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Titolo:
Towards the neural basis for hypersociability in a genetic syndrome
Autore:
Bellugi, U; Adolphs, R; Cassady, C; Chiles, M;
Indirizzi:
Salk Inst Biol Studies, Cognit Neurosci Lab, La Jolla, CA 92037 USA Salk Inst Biol Studies La Jolla CA USA 92037 Lab, La Jolla, CA 92037 USA Univ Iowa, Dept Neurol, Div Cognit Neurosci, Iowa City, IA 52242 USA Univ Iowa Iowa City IA USA 52242 Cognit Neurosci, Iowa City, IA 52242 USA
Titolo Testata:
NEUROREPORT
fascicolo: 8, volume: 10, anno: 1999,
pagine: 1653 - 1657
SICI:
0959-4965(19990603)10:8<1653:TTNBFH>2.0.ZU;2-1
Fonte:
ISI
Lingua:
ENG
Soggetto:
WILLIAMS-SYNDROME; HUMAN AMYGDALA;
Keywords:
dissociations in cognitive functions; experimental study of approachability; genetic disorder; neural and genetic basis of social behavior; social behavior; Williams syndrome;
Tipo documento:
Article
Natura:
Periodico
Settore Disciplinare:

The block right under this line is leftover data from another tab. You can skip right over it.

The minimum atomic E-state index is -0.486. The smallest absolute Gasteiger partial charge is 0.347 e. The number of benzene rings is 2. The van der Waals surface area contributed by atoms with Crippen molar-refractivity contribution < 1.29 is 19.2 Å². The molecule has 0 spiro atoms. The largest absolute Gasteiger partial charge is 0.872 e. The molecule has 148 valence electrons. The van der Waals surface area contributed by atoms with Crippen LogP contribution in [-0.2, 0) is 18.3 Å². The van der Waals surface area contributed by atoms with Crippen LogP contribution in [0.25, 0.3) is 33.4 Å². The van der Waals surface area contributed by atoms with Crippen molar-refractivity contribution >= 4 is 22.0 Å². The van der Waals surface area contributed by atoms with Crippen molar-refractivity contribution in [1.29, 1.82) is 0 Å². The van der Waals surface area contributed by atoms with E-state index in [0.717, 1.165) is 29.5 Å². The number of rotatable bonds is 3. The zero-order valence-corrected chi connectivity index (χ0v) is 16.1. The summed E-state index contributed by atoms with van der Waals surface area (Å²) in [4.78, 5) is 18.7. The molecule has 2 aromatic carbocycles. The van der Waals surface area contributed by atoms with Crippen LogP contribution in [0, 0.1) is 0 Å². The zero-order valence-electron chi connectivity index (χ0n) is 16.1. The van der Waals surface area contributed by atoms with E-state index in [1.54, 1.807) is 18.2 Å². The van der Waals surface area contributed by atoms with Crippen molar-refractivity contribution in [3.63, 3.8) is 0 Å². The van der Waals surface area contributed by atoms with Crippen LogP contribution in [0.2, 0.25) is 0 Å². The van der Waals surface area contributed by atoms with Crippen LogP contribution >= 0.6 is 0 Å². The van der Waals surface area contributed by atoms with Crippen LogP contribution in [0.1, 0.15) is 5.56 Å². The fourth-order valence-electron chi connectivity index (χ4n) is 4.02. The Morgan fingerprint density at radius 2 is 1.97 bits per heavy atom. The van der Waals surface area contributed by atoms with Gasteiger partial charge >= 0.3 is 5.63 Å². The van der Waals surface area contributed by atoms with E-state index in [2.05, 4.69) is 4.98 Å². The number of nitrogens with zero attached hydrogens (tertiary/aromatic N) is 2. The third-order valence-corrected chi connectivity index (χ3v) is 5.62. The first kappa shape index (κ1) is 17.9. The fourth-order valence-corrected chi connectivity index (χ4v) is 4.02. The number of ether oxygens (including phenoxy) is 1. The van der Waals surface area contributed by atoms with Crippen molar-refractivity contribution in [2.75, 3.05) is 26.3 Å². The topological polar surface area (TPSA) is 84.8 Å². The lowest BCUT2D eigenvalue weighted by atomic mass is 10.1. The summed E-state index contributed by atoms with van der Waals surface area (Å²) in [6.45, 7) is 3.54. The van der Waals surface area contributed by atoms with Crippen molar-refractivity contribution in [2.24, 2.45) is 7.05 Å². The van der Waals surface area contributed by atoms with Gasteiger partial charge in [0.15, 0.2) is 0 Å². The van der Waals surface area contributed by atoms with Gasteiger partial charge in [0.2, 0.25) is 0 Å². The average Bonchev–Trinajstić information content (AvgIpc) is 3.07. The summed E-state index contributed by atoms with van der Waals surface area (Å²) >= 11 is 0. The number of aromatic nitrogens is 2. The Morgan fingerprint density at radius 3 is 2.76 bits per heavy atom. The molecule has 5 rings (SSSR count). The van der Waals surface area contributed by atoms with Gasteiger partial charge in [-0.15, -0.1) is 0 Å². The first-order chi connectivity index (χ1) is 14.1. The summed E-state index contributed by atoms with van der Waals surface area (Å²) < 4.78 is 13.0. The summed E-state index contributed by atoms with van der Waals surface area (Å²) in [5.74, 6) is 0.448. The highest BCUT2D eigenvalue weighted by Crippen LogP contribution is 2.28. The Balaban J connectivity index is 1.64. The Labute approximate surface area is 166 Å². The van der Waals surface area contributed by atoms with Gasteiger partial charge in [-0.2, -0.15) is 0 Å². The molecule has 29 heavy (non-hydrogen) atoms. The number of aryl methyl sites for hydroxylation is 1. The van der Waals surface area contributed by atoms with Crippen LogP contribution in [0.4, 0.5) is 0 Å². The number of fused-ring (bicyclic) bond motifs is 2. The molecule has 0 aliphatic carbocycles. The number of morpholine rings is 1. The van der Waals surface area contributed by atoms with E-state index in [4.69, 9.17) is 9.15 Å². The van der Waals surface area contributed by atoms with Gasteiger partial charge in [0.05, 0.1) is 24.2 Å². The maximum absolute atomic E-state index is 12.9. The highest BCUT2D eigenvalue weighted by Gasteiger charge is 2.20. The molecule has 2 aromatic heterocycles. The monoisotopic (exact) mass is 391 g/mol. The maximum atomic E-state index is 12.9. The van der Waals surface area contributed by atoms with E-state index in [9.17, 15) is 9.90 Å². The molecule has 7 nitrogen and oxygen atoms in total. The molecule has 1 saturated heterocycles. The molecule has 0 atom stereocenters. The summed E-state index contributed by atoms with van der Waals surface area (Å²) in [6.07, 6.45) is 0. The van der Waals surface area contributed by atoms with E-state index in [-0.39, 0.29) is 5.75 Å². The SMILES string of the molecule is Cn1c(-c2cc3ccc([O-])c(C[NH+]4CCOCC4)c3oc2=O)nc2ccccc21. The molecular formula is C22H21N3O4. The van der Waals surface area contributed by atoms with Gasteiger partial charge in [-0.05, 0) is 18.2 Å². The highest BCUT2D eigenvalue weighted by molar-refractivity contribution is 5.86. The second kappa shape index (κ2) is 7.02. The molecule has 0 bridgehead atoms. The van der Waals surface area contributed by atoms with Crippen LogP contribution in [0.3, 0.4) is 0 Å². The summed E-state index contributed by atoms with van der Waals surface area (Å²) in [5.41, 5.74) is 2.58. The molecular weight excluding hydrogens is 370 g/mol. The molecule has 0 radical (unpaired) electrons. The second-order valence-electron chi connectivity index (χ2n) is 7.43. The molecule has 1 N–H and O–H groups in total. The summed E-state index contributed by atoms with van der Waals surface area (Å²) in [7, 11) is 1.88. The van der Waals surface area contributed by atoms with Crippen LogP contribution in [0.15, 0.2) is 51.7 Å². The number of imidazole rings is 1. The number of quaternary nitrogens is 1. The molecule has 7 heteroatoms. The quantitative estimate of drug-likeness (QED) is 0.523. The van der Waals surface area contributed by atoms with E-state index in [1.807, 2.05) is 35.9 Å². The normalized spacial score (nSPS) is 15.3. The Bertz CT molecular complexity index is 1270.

Life Sciences
Citazioni:
23
Recensione:
Indirizzi per estratti:
Indirizzo: Bellugi, U Salk Inst Biol Studies, Cognit Neurosci Lab, 10010 N Torrey Pines Rd, La Jolla, CA 92037 USA Salk Inst Biol Studies 10010 N Torrey Pines Rd La Jolla CA USA 92037
Citazione:
U. Bellugi et al., "Towards the neural basis for hypersociability in a genetic syndrome", NEUROREPORT, 10(8), 1999, pp. 1653-1657

Abstract

WILLIAMS syndrome (WMS), a rare disorder with a distinctive profile of medical, psychological, neurophysiological and neuroanatomical characteristics, results from hemizygous deletion of about 20 genes. The phenotype exhibits specific dissociations in higher cognitive functions: general cognitive deficits but spared linguistic abilities; extreme spatial cognitive deficits, but intact face processing. Of special, interest is an unusual social phenotype in WMS: an overly friendly, engaging personality and excessive sociability with strangers. In this first experimental study of social behavior in WMS, we report that WMS subjects show an abnormal positive bias in theirsocial judgments of unfamiliar individuals, consistent with their behaviorin real life. Our findings contribute to an understanding of the neural and genetic bases of human social behavior. NeuroReport 10:1653-1657 (C) 1999Lippincott Williams & Wilkins.

ASDD Area Sistemi Dipartimentali e Documentali, Università di Bologna, Catalogo delle riviste ed altri periodici
Documento generato il 22/01/20 alle ore 09:56:59